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Embracing and Savoring an Imperfect Holiday Season

9 Holiday Depression Busters“This year will be different,” author and mom of four Alexandra Kuykendall inevitably tells herself every year as she pulls out her Christmas decorations. This year she won’t be tired or stressed. This year she won’t be ready for the holidays to be over.

And this year it is different, because she’s vowed to focus on loving her actual Christmas, to be present in her life as it really is. Which she documents in her new book aptly titled, Loving My Actual Christmas: An Experiment in Relishing the Season.

As she writes in the book, “When I consider what I want to remember, or what I want my children to remember, a year from now, 10 years from now, it’s not an exhausted, overwhelmed, slightly crazed Christmas woman who is determined to make every moment magical and in the process gets angry and resentful.”

No doubt many of us can see ourselves or parts of ourselves in Kuykendall’s writing—maybe overwhelmed, exhausted and very, very annoyed. Part of the problem is that we cling to certain expectations. Often we don’t even realize we have them—until “we feel the disappointment creep in and then we realize we had some hopes for how things will go down,” Kuykendall said.

“I think there are a lot of social and media influences that create a lot of pressure to create the perfect tree, find the perfect gifts, redecorate your whole house to be Instagram worthy, etc.,” said Nicole Archer, Psy.D, a psychologist who specializes in anxiety and stress management in St. Petersburg, Fla., and sees Florida residents via telehealth at “It can be easy to get caught up in this and compare ourselves to others.”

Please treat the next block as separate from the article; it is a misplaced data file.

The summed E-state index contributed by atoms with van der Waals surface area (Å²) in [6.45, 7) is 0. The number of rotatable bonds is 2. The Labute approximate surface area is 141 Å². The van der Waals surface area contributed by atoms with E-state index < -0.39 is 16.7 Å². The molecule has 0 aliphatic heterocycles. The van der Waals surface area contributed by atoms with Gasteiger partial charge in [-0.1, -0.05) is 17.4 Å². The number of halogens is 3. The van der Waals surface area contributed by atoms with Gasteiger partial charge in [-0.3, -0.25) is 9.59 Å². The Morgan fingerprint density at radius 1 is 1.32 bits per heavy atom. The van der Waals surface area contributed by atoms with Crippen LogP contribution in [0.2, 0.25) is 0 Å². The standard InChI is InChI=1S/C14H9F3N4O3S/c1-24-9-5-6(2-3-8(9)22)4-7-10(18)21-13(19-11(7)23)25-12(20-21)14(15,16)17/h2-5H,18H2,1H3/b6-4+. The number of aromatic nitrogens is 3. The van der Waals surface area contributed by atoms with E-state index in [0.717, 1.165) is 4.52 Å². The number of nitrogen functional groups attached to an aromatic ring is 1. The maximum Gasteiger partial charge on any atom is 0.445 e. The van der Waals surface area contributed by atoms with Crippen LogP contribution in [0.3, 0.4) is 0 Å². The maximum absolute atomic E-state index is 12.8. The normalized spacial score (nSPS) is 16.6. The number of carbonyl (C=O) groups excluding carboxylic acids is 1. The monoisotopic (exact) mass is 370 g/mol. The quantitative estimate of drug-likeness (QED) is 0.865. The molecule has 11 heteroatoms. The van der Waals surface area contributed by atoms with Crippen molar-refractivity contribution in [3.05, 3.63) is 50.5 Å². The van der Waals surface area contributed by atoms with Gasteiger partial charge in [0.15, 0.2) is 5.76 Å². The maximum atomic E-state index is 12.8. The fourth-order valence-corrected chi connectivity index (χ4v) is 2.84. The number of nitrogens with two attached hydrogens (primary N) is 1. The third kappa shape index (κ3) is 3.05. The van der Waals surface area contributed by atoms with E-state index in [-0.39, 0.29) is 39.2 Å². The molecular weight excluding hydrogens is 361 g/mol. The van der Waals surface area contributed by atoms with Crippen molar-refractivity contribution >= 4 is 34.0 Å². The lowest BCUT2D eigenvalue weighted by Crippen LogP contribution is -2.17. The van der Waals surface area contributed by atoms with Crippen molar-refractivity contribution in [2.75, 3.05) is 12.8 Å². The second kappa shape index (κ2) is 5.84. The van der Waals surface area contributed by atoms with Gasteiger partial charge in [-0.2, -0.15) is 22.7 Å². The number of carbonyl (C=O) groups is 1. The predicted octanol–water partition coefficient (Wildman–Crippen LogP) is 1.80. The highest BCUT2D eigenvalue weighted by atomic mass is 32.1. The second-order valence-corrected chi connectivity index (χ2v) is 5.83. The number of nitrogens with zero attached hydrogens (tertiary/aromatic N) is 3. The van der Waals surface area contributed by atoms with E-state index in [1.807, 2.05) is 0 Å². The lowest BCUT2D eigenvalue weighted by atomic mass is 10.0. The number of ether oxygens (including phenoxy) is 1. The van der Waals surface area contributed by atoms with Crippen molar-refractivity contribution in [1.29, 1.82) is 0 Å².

But the key to savoring this holiday season is to savor the imperfection, to savor what the holidays actually, really, sincerely look like in your home. These tips might help. 

Acknowledge the pain. The holidays are an annual marker, Kuykendall said. Issues that are difficult all year or issues that we avoid all year surface at this time, and the pain becomes sharper, more acute. Losing a loved one. Being estranged from a sibling. Moving to a new place that has yet to feel like home. Being in debt. Deep debt.

In other words, the holidays can highlight what’s missing in our lives.

This is also when a slew of shoulds slip in. We think our pain should dissipate during the holidays. We think we should be joyful. All. The. Time. We think our loved ones should be nicer, and the conflicts should melt away. We think our reality should be different. We think everything should be better and brighter. And sometimes it is. And sometimes it isn’t.

Don’t gloss over your grief. Give yourself permission to feel whatever you’re feeling. Then when you’re ready, you can focus on gratitude (if that feels good). “Acknowledging the pain and then moving into gratitude will be the most honest way for us to find joy in an imperfect holiday season,” Kuykendall said.

Get creative with your gratitude. “Nothing switches our perspective like gratitude,” Kuykendall said. Which is why she suggested reflecting on everything you’re thankful for this year. “The more specific and detailed you can be, the more quickly your list will grow and you will find there is much to embrace.”